Your Turkey Brine Is Craving Some Pickle Juice

When it comes to turkey-talk, brining is almost always part of the conversation. The process involves soaking a turkey in a heavily salted water solution for a day or two in order to give the meat more flavor and moisture during the cooking process. Many people add extra flavorings to their brine — like herbs and spices — while others use buttermilk instead of water. For an easy, unexpected, and really delicious twist on the standard brine, try adding some pickle juice.

Essentially, pickle juice contains water, vinegar, and salt, so it's just begging to be used as a brine. Typically, it has its own seasoning that will flavor the meat, like dill and garlic — so it could be as simple as pouring pickle juice and water into a large container with your turkey and be done with it — no extra seasonings to deal with. Of course, depending on how large your bird is, you may need quite a lot of juice, so it's a good idea to start stashing away your pickle brine now, and tuck it away in the fridge or freezer until the next holiday or whenever you get the hankering for turkey.

How brining works

Brining is a great method to use on any meat that doesn't contain a lot of fat. Fat makes meat moist and juicy, and lean meats like turkey, chicken, and pork loins just don't naturally contain a lot of it. Brining basically breaks down some of the muscle fibers in lean meats, making them more tender. It also absorbs some of the brining liquid, making it juicier. Of course, because there's a good amount of salt involved, brining will flavor the meat, too.

You'll want to use enough pickle juice to ensure that your turkey is fully submerged, just as you would using a standard water and salt brine. To help with this, plan on placing something large and heavy on top of the bird, like a casserole dish or a Dutch oven lid, to help keep it under the liquid. People use such containers as large stock pots, coolers, large, heavy-duty plastic bags, and really big bowls to place their turkey and brine in. As breast meat tends to be the driest, consider brining your turkey upside down (breast tissue down) to ensure it soaks up all that lovely liquid.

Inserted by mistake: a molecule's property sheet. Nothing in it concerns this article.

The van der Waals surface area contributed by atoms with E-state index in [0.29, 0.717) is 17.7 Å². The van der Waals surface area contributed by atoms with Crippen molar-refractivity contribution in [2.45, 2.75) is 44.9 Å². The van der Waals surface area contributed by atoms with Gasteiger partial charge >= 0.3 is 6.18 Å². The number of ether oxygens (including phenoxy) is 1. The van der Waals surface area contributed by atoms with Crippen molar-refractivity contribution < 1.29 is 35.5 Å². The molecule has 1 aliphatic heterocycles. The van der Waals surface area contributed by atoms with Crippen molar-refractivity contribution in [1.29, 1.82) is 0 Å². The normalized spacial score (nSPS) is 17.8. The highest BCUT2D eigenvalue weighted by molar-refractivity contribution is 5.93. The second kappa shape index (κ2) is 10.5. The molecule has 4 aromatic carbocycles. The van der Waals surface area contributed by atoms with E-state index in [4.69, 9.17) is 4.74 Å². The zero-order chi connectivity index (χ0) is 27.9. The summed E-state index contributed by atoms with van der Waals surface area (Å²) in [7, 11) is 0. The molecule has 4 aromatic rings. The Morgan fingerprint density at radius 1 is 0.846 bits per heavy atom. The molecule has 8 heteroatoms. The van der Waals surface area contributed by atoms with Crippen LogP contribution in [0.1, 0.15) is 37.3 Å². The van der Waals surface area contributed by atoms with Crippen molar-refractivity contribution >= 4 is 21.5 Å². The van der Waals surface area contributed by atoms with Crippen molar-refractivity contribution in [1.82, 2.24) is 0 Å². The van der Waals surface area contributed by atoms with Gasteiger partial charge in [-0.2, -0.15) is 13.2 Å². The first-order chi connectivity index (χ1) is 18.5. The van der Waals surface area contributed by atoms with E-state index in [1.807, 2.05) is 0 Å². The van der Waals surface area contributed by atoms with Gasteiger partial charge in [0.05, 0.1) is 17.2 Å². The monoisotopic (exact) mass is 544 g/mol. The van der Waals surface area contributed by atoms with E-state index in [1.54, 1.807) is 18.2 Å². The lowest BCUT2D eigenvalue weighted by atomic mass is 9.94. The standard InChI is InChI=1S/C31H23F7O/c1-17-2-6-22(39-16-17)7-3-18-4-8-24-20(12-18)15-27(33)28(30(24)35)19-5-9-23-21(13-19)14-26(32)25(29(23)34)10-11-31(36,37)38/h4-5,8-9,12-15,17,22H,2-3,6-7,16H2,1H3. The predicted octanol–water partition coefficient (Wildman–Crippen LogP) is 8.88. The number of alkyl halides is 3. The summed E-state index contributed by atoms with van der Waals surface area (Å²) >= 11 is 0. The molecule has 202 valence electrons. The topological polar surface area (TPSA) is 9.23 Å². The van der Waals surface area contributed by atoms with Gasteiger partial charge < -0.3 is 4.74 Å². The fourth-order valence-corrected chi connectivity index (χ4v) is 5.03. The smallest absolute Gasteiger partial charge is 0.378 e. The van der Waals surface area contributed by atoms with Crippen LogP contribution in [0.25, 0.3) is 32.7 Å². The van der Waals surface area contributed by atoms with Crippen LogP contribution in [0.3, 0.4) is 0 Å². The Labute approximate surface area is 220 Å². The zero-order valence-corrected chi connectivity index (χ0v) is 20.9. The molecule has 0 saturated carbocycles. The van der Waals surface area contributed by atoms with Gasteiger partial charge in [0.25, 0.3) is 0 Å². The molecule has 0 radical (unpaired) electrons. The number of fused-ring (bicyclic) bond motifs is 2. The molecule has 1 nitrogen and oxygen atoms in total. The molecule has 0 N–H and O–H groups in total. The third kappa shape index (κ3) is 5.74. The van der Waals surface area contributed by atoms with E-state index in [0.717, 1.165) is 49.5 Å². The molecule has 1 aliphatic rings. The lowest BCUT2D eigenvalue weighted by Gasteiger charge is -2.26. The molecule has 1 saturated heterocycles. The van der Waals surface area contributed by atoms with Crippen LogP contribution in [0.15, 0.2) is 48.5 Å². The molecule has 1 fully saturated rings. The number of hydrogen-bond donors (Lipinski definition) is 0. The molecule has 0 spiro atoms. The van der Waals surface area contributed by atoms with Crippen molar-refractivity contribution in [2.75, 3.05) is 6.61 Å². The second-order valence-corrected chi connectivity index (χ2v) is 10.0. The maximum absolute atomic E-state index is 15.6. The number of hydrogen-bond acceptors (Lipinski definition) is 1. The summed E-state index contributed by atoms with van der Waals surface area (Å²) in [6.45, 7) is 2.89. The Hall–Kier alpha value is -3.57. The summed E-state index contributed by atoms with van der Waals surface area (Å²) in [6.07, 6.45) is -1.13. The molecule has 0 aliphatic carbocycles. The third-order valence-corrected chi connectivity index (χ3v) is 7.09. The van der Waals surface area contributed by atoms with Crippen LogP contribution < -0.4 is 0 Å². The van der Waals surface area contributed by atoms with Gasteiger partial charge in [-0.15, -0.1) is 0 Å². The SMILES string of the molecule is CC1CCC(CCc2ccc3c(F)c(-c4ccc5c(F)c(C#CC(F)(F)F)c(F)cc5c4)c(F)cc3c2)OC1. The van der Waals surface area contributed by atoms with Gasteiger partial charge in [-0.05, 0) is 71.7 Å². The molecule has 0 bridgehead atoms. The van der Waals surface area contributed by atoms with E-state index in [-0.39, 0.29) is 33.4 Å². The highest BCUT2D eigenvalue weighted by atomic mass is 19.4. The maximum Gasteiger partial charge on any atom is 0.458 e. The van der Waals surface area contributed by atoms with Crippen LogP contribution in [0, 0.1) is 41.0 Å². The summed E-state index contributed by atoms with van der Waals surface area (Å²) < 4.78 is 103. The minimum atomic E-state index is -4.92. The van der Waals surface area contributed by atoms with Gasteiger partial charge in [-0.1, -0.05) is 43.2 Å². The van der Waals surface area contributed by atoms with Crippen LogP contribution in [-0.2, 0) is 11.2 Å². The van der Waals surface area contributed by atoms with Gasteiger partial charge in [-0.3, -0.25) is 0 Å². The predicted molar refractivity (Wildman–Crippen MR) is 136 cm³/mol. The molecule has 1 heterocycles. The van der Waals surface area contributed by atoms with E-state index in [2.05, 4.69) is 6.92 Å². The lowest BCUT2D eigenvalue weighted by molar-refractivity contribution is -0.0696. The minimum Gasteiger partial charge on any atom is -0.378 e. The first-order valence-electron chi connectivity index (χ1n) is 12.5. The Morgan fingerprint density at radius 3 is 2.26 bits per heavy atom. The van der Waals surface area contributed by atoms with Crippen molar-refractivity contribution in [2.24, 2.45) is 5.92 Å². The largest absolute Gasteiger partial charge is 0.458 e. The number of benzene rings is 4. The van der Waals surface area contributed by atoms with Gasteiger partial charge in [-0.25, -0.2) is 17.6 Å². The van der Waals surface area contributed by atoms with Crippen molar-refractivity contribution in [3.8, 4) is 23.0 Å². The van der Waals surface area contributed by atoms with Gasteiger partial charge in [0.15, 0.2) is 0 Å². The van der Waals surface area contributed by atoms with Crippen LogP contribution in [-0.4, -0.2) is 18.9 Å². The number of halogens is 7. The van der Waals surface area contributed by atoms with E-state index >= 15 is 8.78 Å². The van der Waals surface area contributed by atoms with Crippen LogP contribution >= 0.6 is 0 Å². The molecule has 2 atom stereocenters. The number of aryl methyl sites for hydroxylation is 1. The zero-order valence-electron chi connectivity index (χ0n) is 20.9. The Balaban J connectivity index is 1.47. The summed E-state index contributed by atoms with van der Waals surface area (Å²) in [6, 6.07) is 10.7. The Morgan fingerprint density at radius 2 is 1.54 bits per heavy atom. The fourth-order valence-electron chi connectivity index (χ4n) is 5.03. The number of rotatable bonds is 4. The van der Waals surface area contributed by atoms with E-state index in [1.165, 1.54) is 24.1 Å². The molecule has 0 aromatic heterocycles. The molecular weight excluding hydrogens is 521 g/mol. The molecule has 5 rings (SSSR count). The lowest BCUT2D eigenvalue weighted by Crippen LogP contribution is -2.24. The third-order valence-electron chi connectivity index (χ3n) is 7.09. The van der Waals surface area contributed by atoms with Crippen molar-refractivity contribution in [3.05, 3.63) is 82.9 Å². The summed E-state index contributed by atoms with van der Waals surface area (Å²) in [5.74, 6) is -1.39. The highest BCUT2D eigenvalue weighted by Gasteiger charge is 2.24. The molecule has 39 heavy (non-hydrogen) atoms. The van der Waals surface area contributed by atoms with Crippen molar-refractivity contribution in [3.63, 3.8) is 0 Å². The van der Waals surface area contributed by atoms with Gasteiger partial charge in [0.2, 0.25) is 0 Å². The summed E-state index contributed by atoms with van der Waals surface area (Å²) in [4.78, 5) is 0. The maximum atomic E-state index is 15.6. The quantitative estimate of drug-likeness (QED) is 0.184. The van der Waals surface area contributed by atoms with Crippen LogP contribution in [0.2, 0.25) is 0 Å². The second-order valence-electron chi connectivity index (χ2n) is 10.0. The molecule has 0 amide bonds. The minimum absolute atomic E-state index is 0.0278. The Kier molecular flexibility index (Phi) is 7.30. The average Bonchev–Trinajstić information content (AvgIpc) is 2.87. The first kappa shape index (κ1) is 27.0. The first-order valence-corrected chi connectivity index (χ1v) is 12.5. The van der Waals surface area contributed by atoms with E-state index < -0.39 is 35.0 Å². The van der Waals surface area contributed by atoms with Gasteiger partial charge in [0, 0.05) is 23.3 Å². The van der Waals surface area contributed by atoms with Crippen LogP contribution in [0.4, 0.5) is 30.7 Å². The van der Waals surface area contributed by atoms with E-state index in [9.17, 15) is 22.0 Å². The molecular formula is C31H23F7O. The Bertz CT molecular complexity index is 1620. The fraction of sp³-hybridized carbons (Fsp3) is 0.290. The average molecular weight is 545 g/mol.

The most important thing is to keep it cold, so be sure you have plenty of room in your fridge to accommodate the container. Once brined, just cook your turkey as you normally would.

What else is craving pickle juice?

Once you experience the wonders that pickle juice can do to your turkey, just think about all its other hidden talents, many of which have been discovered, but perhaps not by you yet. For example, pickle cocktails have seen a major uptick in interest, from a pickle-y bloody mary to pickle-back whiskey shots to dirty martinis made with pickle juice instead of olive brine. Creamy salads get a tasty boost of vinegar flavor when you add pickle juice to them — think chicken, tuna, egg, and potato salads.

When it comes to vegetables, you don't have to settle for boring sauteed or steamed asparagus and carrots. Try adding pickle juice to your saute and steaming your veggies with the juice instead of water. You can substitute pickle juice for vinegar in your homemade salad dressings and even drink it straight-up for one of the best hydration boosts you can get. Not that anyone ever really needs an excuse to buy more pickles, but now you've got several anyway.